Razaq Mamoon: The Journalist, the Man, and the Meaning of the Acid Attack
by JOSH SHAHRYAR
20 Jan 2011 13:48
[ comment ] I walked into our chief editor's office at Kabul Weekly one Tuesday afternoon to discuss an article and saw Razaq Mamoon for the first time. He was about five-foot-eight, a bit Neanderthalish, big bones, heavy chest, prominent cheeks, and a goatee as perfectly sculpted as any I'd ever seen. That was almost seven years ago.
Today, newspaper pictures show him covered in bandages and blood. An unknown attacker sprayed acid on his face as he walked in his Kabul neighborhood on the evening of January 18, another Tuesday. The injuries might look horrific, but I know the man who's sustained them. He's survived a bloody civil war, the persecution of the Taliban, and the U.S. invasion. This won't stop him.
Back to the story! The first time I met him was a Tuesday, the day Kabul Weekly went to press, so my boss usually didn't mind anyone just barging in without knocking. That day, however, Faheem Dashty was in no mood to forgive. "Josh, how many times have I told you to knock before you walk in like a madman with your cigarette?" I apologized and told him it was important. He glanced at me sternly and gestured toward the man in front of him. "I need to talk to him, get out!" The look on his face told me that my "fear-no-one" boss was meeting with someone he genuinely respected.
It was that time of the month when he consulted with Razaq Mamoon.
Controversy surrounded the man's ideas -- especially those concerning politics and the role of Afghanistan's neighbors in its troubles. But to us at Kabul Weekly, he was Marja taghlid, the source of guidance. Used as a title by high-ranking Shia ayatollahs to denote their exalted status, the term to us signified his importance among other Afghan journalists. He could be wrong -- but when he wasn't, no one was righter.
It wouldn't be wrong to say Razaq Mamoon to us was perhaps what Edward R. Murrow was back in the 1960s to U.S. journalists.
Kabul Weekly was his brainchild, although by the time I was there, he'd moved on to greener pastures, leaving the paper to Faheem Dashty. Faheem was his protégé, of course -- and as Faheem's protégé, I was two steps below him, so we never really spoke on equal terms. Not that I never dreamed of it back then.
I was 21, trying badly to impress my peers and ended up smoking a pack of Pine Lights before I wrote a paragraph. But I recall once, just once, he remembered my name when I greeted him. That made me feel like I'd been granted a doctorate by an Ivy League school.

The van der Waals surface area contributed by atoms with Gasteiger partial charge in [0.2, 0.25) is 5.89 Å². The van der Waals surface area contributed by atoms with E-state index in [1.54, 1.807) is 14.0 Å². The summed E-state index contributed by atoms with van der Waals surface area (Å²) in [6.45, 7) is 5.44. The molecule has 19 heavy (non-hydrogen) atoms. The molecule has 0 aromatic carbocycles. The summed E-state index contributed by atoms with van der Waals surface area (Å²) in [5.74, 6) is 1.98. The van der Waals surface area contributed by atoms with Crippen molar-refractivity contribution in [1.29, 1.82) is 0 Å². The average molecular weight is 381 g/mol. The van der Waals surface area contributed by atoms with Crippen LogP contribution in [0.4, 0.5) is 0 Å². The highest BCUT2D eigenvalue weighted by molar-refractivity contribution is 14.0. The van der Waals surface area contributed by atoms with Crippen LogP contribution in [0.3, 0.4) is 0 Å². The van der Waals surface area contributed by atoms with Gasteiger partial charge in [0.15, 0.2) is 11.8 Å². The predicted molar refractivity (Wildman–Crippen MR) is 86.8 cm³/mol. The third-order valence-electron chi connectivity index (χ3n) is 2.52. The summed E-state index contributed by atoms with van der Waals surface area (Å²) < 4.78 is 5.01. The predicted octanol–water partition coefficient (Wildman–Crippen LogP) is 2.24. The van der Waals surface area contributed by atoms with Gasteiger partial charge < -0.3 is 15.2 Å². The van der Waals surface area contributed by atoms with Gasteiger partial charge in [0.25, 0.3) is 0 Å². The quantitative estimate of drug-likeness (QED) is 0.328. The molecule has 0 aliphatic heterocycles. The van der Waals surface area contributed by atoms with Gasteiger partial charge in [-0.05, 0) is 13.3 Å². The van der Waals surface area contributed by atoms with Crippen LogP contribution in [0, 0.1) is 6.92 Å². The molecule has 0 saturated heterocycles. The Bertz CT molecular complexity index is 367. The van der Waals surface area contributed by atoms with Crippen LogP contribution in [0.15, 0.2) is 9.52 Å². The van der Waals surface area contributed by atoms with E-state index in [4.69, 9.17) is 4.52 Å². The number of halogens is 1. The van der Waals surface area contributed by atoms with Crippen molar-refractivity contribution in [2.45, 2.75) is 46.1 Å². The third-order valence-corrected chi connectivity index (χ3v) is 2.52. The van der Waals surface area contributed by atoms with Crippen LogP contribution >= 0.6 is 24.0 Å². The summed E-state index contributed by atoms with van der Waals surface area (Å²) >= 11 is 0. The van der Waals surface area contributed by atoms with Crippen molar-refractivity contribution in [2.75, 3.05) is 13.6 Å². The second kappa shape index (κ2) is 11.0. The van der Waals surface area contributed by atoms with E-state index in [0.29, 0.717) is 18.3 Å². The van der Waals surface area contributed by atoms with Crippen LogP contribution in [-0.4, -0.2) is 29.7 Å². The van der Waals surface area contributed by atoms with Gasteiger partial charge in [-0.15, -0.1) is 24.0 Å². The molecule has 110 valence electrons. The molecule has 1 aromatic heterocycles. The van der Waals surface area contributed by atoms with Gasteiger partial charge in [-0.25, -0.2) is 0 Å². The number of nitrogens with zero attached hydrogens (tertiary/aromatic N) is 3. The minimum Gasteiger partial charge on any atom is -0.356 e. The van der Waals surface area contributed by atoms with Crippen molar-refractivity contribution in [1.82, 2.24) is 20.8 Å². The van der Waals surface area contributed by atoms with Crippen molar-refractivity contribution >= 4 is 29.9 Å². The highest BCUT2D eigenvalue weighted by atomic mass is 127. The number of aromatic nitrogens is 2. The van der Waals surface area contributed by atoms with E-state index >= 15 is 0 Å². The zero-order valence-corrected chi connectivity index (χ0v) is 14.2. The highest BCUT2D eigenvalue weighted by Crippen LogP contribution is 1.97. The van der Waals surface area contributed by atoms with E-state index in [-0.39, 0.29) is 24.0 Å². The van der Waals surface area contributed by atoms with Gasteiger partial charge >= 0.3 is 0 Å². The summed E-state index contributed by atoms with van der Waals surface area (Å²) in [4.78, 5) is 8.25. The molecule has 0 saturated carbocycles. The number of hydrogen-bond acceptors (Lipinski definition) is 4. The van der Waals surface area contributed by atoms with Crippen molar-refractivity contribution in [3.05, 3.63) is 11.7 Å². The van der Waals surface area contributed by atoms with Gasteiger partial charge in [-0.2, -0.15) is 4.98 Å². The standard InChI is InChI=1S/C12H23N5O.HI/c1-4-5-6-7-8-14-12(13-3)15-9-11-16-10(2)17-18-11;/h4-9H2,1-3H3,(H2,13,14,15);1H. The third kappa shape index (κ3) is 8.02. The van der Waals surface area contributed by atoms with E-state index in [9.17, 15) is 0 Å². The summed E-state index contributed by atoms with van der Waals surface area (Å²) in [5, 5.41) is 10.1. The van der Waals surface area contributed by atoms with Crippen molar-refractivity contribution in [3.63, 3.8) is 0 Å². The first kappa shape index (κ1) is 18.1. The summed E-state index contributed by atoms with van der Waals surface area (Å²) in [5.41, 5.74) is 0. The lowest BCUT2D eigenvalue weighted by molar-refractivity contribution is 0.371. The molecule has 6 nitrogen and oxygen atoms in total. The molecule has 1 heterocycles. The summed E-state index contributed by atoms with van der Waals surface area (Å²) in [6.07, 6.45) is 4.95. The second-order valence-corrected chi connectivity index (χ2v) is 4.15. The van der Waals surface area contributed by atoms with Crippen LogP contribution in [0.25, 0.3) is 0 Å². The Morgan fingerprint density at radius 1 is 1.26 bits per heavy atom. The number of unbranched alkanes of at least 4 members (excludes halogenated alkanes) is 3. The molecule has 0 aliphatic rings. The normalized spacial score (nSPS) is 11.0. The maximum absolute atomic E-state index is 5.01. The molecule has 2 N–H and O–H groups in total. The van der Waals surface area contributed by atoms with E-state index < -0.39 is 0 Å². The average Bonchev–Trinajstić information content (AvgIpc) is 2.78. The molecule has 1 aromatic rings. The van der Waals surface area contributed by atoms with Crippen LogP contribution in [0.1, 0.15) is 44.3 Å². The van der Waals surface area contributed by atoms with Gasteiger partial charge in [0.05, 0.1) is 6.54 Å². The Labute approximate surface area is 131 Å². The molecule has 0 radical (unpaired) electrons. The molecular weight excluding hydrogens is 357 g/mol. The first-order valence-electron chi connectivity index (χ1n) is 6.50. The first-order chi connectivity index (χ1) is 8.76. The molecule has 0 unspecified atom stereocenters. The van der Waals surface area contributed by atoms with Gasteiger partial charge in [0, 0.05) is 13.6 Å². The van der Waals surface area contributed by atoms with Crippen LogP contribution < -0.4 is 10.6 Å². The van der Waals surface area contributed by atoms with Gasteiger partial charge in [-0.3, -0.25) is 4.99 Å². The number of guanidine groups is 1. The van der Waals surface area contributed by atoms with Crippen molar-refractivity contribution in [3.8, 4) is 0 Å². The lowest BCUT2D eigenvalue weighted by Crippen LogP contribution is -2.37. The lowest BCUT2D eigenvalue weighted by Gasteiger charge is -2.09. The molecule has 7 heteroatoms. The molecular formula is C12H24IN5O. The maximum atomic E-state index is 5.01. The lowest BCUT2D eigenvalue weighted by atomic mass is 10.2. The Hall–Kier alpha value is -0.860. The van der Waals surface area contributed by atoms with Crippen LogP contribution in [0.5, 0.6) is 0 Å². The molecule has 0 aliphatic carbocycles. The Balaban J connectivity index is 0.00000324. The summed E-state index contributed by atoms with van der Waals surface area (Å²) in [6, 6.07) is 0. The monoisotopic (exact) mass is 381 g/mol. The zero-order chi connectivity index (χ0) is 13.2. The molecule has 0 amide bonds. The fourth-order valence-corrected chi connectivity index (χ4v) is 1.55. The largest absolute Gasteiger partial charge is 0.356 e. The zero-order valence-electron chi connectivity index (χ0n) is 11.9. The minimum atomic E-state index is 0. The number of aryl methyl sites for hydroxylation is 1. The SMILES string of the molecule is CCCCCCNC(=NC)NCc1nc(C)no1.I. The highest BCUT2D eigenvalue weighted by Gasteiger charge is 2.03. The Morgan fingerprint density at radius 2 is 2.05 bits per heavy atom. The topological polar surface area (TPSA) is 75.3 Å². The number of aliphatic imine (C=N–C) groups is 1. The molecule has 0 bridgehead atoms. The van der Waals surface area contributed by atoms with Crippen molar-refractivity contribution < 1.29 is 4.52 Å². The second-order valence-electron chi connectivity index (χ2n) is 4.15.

Later, when I left Afghanistan and wasn't able to return, afraid the government would prosecute me for my views and writings, I learned he'd gone to Tolo, the country's largest television station, and was running a successful program there. He quit that a year ago. I quit Tolo too after a few months working there back in 2006. Television just isn't for print journalists, a wise man once said.And here I am, writing about the man who for years has been one of the most respected journalists in Afghanistan having been viciously attacked near his home. The attacker threw acid on the face of a man whose very presence inside Afghanistan gives hope to the younger cadre of reporters that freedom of speech means something. That media can do good. That Afghanistan is not a failure -- at least when it comes to Afghans who are willing to risk their lives to stand up for freedom of speech.
But more importantly, Mamoon claims the attack was not carried out by the government of President Hamid Karzai. He blames Tehran's mullahs and their agents. The reason: a new book, The Footprint of Pharaoh, he wrote about the ayatollahs' secret attempts to fragment Afghanistan during the 1990s.
"They [Iran] tried to ban the book. I had the feeling that they would do something. I don't think this will be the first and last. There might be other people too on their list," he told the BBC in an interview from his hospital bed. He added that his publisher had received threats from the Iranian embassy.
For now, he remains in that hospital bed, recovering from his injuries. Considering the incompetency of the Karzai government, I find it hard to believe that they'll be able to catch the perpetrators. Whatever the case may be, it seems that journalists' already precarious position in Afghanistan just got a bit more hazardous.
What scares me, however, is how far can Iran's arms reach? Should other journalists living abroad who've criticized the Islamic Republic fear for their lives? I don't want to sound like an alarmist, but that's my first reaction.
More on this as soon as we know more.
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